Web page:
“Wait, so just looking around takes an entire turn? That’s not fast, furious, or fun!”

Let me explain.

First, Mac is not just looking around – he’s assessing the chamber, looking for weak spots, calculating angles and estimating the correct use of his shotgun’s firepower. This is not a minor thing, it requires attention.

Second, it doesn’t have to be an entire turn – Guy could have taken two or more actions on his turn. It’s just that for each extra action beyond the first, you get a -2 to all of them, and Guy wants to “make sure I get things right”. He’s cautious and methodic. You can already guess what’s coming in next week’s page, in Lily’s turn.

Third, one character’s turn is not the whole game – this scene is still about being in an intense, dangerous situation, and what Mac is trying to do, bringing this whole place down, could have been taken right out of an action movie. It’s a classic scene – one hero gets things ready for the big punch, while everyone around quickly gets other things done, and it all ends with a large bang. It’s classic tension building.

Fourth, in order to thank Guy for helping in building this tension, and help in making the scene cooler, Nadav is going to reward him by using the Raise to make things more furious later on. See below.

On this page…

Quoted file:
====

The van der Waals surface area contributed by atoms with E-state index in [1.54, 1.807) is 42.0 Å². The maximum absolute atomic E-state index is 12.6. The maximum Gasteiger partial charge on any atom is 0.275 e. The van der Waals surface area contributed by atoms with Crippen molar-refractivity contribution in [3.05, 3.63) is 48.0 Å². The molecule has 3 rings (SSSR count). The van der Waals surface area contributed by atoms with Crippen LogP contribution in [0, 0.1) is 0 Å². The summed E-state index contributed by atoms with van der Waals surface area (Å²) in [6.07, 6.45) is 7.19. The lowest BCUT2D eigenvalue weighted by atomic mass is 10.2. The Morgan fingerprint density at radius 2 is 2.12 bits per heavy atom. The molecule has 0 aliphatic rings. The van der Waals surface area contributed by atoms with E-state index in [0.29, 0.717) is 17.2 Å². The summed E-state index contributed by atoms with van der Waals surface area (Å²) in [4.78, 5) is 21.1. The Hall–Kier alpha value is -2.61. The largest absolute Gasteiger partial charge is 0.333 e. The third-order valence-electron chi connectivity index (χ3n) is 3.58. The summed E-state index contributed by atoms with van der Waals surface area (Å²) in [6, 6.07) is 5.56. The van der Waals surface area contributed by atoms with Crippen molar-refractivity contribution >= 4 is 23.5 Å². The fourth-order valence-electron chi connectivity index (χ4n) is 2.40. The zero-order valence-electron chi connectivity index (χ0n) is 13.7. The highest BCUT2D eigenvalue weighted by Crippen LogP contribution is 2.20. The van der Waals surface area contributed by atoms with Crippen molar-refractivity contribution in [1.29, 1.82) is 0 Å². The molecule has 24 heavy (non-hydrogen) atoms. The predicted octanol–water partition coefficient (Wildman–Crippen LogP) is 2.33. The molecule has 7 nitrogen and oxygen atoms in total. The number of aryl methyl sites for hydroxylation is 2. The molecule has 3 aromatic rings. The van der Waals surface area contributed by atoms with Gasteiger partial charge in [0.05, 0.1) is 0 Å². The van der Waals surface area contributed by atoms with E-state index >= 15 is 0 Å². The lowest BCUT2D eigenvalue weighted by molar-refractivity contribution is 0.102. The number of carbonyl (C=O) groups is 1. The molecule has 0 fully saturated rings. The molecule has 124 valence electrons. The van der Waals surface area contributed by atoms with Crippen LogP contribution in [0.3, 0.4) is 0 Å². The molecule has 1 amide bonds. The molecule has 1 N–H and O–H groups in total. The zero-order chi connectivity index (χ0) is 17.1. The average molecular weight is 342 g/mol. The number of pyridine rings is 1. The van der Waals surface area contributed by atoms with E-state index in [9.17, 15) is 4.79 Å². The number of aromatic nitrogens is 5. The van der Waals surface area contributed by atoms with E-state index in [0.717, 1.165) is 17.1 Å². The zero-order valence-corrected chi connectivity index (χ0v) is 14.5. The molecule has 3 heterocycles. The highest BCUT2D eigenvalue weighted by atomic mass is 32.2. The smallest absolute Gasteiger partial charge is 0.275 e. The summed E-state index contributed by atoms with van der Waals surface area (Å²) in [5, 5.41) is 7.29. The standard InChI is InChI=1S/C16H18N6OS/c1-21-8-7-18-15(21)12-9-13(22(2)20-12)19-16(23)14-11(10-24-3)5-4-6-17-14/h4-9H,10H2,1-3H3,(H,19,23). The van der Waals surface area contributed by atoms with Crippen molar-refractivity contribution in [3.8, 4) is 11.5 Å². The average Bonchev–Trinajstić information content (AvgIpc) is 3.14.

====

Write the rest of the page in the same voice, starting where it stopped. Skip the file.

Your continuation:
Guy is rolling a Knowledge skill. Specific Knowledge skills differ between game settings, and in the world of Crystal Heart, the “Science” specialization encompass physics and engineering. Which is a horrible misnomer, but let’s go with it for now.

When Guy told Nadav he wants to try and take this place down with his shotgun, Nadav considered two choices: Either tell him to roll the general Smarts attribute, or to roll a more specific skill. Seeing as knowing where to shoot in order to collapse load-bearing pillars seems like it requires some specific know-how, he went with Knowledge (Science). Also, it rewards Guy’s choice of picking this skill in the first place.

Usually, you roll Knowledge skills to, well, see if you know things, and a Raise simply gives you more information. In this case, Guy is attempting to bring down the ceiling. Nadav didn’t at first know how that’s going to happen – however, once Guy rolled a Raise, Nadav found himself having to find a way to use that Raise, and that forced him to think ahead.

How do you use Raises? Giving more information doesn’t work in this case. But wait, when you attack, Raises give you more damage – well, seems like Guy is planning on dealing damage to the pillars, so it looks like he’ll be attacking! Nadav then decides that the two Raises Guy just got will translate into +2d6 damage when he attacks next turn, which is a good thing, considering Nadav is now also reading the Breaking Things headline (Page 71 of the rules), and it seems like a pillar should have a pretty high Toughness rating.

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